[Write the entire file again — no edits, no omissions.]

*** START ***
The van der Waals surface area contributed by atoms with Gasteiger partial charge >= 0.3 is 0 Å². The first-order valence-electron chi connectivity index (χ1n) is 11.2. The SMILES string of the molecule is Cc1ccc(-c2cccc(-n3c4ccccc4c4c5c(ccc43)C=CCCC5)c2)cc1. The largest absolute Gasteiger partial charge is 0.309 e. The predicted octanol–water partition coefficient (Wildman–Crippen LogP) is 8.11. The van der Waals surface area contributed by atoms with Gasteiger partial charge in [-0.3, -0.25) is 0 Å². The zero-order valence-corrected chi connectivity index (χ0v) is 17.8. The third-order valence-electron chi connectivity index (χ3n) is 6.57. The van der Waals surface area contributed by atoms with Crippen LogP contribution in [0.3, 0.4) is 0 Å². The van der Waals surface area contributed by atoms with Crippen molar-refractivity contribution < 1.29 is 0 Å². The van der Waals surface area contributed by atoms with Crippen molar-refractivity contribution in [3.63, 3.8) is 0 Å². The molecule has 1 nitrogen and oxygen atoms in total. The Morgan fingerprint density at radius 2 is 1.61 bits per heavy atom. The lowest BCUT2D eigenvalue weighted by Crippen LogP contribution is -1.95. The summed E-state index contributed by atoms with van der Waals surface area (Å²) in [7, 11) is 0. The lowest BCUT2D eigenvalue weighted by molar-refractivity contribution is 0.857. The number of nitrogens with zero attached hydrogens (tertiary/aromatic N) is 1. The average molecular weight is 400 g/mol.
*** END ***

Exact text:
The van der Waals surface area contributed by atoms with Gasteiger partial charge >= 0.3 is 0 Å². The first-order valence-electron chi connectivity index (χ1n) is 11.2. The SMILES string of the molecule is Cc1ccc(-c2cccc(-n3c4ccccc4c4c5c(ccc43)C=CCCC5)c2)cc1. The largest absolute Gasteiger partial charge is 0.309 e. The predicted octanol–water partition coefficient (Wildman–Crippen LogP) is 8.11. The van der Waals surface area contributed by atoms with Gasteiger partial charge in [-0.3, -0.25) is 0 Å². The zero-order valence-corrected chi connectivity index (χ0v) is 17.8. The third-order valence-electron chi connectivity index (χ3n) is 6.57. The van der Waals surface area contributed by atoms with Crippen LogP contribution in [0.3, 0.4) is 0 Å². The van der Waals surface area contributed by atoms with Crippen molar-refractivity contribution < 1.29 is 0 Å². The van der Waals surface area contributed by atoms with Crippen molar-refractivity contribution in [3.63, 3.8) is 0 Å². The molecule has 1 nitrogen and oxygen atoms in total. The Morgan fingerprint density at radius 2 is 1.61 bits per heavy atom. The lowest BCUT2D eigenvalue weighted by Crippen LogP contribution is -1.95. The summed E-state index contributed by atoms with van der Waals surface area (Å²) in [7, 11) is 0. The lowest BCUT2D eigenvalue weighted by molar-refractivity contribution is 0.857. The number of nitrogens with zero attached hydrogens (tertiary/aromatic N) is 1. The average molecular weight is 400 g/mol.